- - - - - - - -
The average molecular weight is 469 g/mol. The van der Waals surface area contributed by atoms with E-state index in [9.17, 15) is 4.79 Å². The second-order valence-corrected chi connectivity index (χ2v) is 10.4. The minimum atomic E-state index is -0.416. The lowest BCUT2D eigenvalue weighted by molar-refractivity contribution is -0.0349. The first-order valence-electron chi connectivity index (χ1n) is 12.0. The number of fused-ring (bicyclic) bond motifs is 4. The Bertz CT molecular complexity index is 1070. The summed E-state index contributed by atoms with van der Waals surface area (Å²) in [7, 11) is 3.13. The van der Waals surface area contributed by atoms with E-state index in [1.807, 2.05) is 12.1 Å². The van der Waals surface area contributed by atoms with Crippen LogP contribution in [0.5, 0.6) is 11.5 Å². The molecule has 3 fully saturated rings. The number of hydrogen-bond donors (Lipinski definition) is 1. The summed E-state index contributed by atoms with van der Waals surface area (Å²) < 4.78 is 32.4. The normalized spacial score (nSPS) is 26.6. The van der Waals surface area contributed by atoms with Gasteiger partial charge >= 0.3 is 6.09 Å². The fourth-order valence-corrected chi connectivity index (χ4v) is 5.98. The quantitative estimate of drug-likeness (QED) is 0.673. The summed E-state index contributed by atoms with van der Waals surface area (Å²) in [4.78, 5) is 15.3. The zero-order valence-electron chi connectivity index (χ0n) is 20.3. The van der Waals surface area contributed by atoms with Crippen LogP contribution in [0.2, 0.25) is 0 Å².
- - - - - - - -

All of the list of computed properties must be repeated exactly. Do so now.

The average molecular weight is 469 g/mol. The van der Waals surface area contributed by atoms with E-state index in [9.17, 15) is 4.79 Å². The second-order valence-corrected chi connectivity index (χ2v) is 10.4. The minimum atomic E-state index is -0.416. The lowest BCUT2D eigenvalue weighted by molar-refractivity contribution is -0.0349. The first-order valence-electron chi connectivity index (χ1n) is 12.0. The number of fused-ring (bicyclic) bond motifs is 4. The Bertz CT molecular complexity index is 1070. The summed E-state index contributed by atoms with van der Waals surface area (Å²) in [7, 11) is 3.13. The van der Waals surface area contributed by atoms with E-state index in [1.807, 2.05) is 12.1 Å². The van der Waals surface area contributed by atoms with Crippen LogP contribution in [0.5, 0.6) is 11.5 Å². The molecule has 3 fully saturated rings. The number of hydrogen-bond donors (Lipinski definition) is 1. The summed E-state index contributed by atoms with van der Waals surface area (Å²) < 4.78 is 32.4. The normalized spacial score (nSPS) is 26.6. The van der Waals surface area contributed by atoms with Gasteiger partial charge >= 0.3 is 6.09 Å². The fourth-order valence-corrected chi connectivity index (χ4v) is 5.98. The quantitative estimate of drug-likeness (QED) is 0.673. The summed E-state index contributed by atoms with van der Waals surface area (Å²) in [4.78, 5) is 15.3. The zero-order valence-electron chi connectivity index (χ0n) is 20.3. The van der Waals surface area contributed by atoms with Crippen LogP contribution in [0.2, 0.25) is 0 Å².